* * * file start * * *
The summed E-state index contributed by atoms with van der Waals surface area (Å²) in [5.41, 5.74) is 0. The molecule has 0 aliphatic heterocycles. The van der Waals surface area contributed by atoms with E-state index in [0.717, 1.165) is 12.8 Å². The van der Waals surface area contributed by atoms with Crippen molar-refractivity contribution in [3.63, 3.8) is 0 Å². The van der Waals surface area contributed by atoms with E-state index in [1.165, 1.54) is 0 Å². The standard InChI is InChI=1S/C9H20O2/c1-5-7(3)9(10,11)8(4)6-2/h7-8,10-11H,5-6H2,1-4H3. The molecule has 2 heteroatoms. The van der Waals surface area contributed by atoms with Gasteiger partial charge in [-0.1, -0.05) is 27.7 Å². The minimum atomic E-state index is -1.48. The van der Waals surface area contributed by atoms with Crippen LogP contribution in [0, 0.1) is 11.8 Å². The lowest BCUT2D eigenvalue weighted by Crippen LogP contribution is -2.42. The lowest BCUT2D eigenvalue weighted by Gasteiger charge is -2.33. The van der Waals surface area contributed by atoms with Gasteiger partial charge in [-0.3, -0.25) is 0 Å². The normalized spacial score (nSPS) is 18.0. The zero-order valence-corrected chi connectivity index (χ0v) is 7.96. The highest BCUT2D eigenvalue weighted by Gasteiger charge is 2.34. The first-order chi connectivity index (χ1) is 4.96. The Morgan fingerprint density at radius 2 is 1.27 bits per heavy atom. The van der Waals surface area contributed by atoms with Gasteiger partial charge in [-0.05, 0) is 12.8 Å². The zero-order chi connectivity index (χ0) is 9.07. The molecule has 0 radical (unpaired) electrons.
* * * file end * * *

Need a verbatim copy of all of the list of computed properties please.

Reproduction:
The summed E-state index contributed by atoms with van der Waals surface area (Å²) in [5.41, 5.74) is 0. The molecule has 0 aliphatic heterocycles. The van der Waals surface area contributed by atoms with E-state index in [0.717, 1.165) is 12.8 Å². The van der Waals surface area contributed by atoms with Crippen molar-refractivity contribution in [3.63, 3.8) is 0 Å². The van der Waals surface area contributed by atoms with E-state index in [1.165, 1.54) is 0 Å². The standard InChI is InChI=1S/C9H20O2/c1-5-7(3)9(10,11)8(4)6-2/h7-8,10-11H,5-6H2,1-4H3. The molecule has 2 heteroatoms. The van der Waals surface area contributed by atoms with Gasteiger partial charge in [-0.1, -0.05) is 27.7 Å². The minimum atomic E-state index is -1.48. The van der Waals surface area contributed by atoms with Crippen LogP contribution in [0, 0.1) is 11.8 Å². The lowest BCUT2D eigenvalue weighted by Crippen LogP contribution is -2.42. The lowest BCUT2D eigenvalue weighted by Gasteiger charge is -2.33. The van der Waals surface area contributed by atoms with Gasteiger partial charge in [-0.3, -0.25) is 0 Å². The normalized spacial score (nSPS) is 18.0. The zero-order valence-corrected chi connectivity index (χ0v) is 7.96. The highest BCUT2D eigenvalue weighted by Gasteiger charge is 2.34. The first-order chi connectivity index (χ1) is 4.96. The Morgan fingerprint density at radius 2 is 1.27 bits per heavy atom. The van der Waals surface area contributed by atoms with Gasteiger partial charge in [-0.05, 0) is 12.8 Å². The zero-order chi connectivity index (χ0) is 9.07. The molecule has 0 radical (unpaired) electrons.